At three o'clock the new-born child was baptized in the chapel of Versailles by the Cardinal de Rohan, grand almoner. He was held at the font by Monsieur in the name of the emperor, by Madame Elisabeth in the name of the princess of Piedmont, and named Louis Joseph Xavier Francois. After the ceremony, the Comte de Vergennes, chief treasurer of the St. Esprit, brought him the cordon bleu; the Marquis de Segur, minister of war, the cross of St. Louis. A Te Deum succeeded the baptism, and in the evening there were fireworks on the Place d'Armes.

    He was an exceptionally beautiful child, of surprising strength, so it was said; and when one saw him fresh and rosy in his little bed, rocked by his nurse, Madame Poitrine, a predestined name, — a robust peasant woman from the neighbourhood of Sceaux, who swore like a trooper, was surprised at nothing, not even at the lace and caps worth six hundred livres with which she was decked out, but declared that she would not put on powder because she had never used it, — one called flown upon that little head the fairest wishes for the future. The ladies of the court, admitted to look at the royal infant, found him "as beautiful as an angel; " the courtiers disputed about the choice of the future governor; and one noticed, not without malice, the disappointed mien of the Duc de Guines, who had once flattered himself that he should have that place, and whose recent disgrace had robbed him of all hope. When the President of the Court of Accounts and the President of the Court of Aid came to pay their compliments, the latter said to the dauphin, "Your birth is our joy; your education will be our hope; your virtue our happiness."

    At Paris the transports were not less lively when Monsieur Croismare, lieutenant of the guards, announced the great news at the Hôtel de Ville. People laughed and embraced one another in the streets....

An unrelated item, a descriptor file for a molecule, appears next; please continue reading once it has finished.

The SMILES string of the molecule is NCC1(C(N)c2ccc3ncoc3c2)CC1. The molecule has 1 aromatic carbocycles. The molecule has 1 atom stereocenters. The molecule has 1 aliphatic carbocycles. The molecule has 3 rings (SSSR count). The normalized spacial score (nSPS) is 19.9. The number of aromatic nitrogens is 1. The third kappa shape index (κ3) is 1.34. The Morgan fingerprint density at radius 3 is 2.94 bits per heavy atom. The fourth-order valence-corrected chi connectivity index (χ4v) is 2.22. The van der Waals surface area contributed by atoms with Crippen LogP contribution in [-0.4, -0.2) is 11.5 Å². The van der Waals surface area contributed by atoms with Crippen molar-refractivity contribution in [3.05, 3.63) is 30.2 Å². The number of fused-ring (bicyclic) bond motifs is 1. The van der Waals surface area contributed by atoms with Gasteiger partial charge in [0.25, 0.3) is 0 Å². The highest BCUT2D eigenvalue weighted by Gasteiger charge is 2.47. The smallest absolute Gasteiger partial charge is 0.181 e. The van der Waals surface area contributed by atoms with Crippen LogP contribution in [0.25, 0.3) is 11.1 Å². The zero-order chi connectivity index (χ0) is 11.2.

It was "Madame Poitrine" who "swore like a trooper" who made popular the tune Malbrouk s'en va-t-en d'guerre, which she sang to the Dauphin as his lullaby. What may have originated as an Arab tune, brought to Europe by the medieval crusaders, had been known in France for quite some time. According to Kitchen Musician:
    Captain George Bush (1753-1797), a junior officer in the Continental Army, carried his fiddle with him, and kept a notebook collection of his favorite tunes, songs and dances. Here is one of those tunes, "Malbrouk" or "Malbrouk s'en va-t'en guerre", known to us today as "The Bear Went Over the Mountain", or "For He's a Jolly Good Fellow". This tune has been popular in France for some 250 years, and the French words and translation can be found in Peter Kennedy's book Folksongs of Britain and Ireland. It was named after John Churchill, 1st Duke of Marlborough (1650-1722), whose military exploits under James II, William III and Queen Anne were well known. (And he was an ancestor of Sir Winston Churchill.) Apparently, it was a satirical song written in 1722 when France's foe Marlborough died, beginning "Malbrouk s'en va-t-en d'guerre, J'ne sais quand i' r'vindra" (Marlborough he's gone to the war, I don't know when he'll be back.)
    As the story goes, the Queen heard the tune being hummed by Madame Poitrine, and began humming it herself. Soon the entire court, even the King, were singing the song. It soon spread to Paris, where it was sung everywhere, as an expression of the people's joy over having a Dauphin. To commemorate the national exultation, Marie-Antoinette had a small tower built in her gardens at Trianon, called the tour de Malbrouk (below). The dauphin Louis-Joseph often played there before he died at age seven in 1789. Later, the verse Madame à sa tour monte ("My Lady climbs into her tower") was used to mock Marie-Antoinette as she was imprisoned in the tower of the Temple Prison in 1792.

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    The Vampire Craze

    I don't get it.... Share

    Sunday, December 13, 2009

    The Lady in the Tower

    Alison Weir's new book on the fall of Anne Boleyn is definitely on my wish list. For one thing, I enjoy Alison Weir's perspectives on English history and, although Anne is not my favorite among Henry VIII's queens, her swift rise and catastrophic fall is more tragic than any classical Greek drama. Here is an excerpt from book blogger Marie Burton (whose review is worth reading in its entirety):
    Some interesting facts that Weir touched upon were that Anne felt that Henry's dissolution of the monasteries had gone too far, and that Anne and Henry differed in their opinions about how far the reformation should go. Anne was not as zealous as Henry was, and did not condone the stripping of all of the funds that the Church had once relied on. I also found interesting that there were mentions of three ladies who were the ones to initially stir up the trouble with the accusations of adultery on Anne's part. There were many more courtiers who were involved in the setting of the snare, moreso than I had once believed. I was also intrigued as to the Catholic traditions that Anne observed before her death.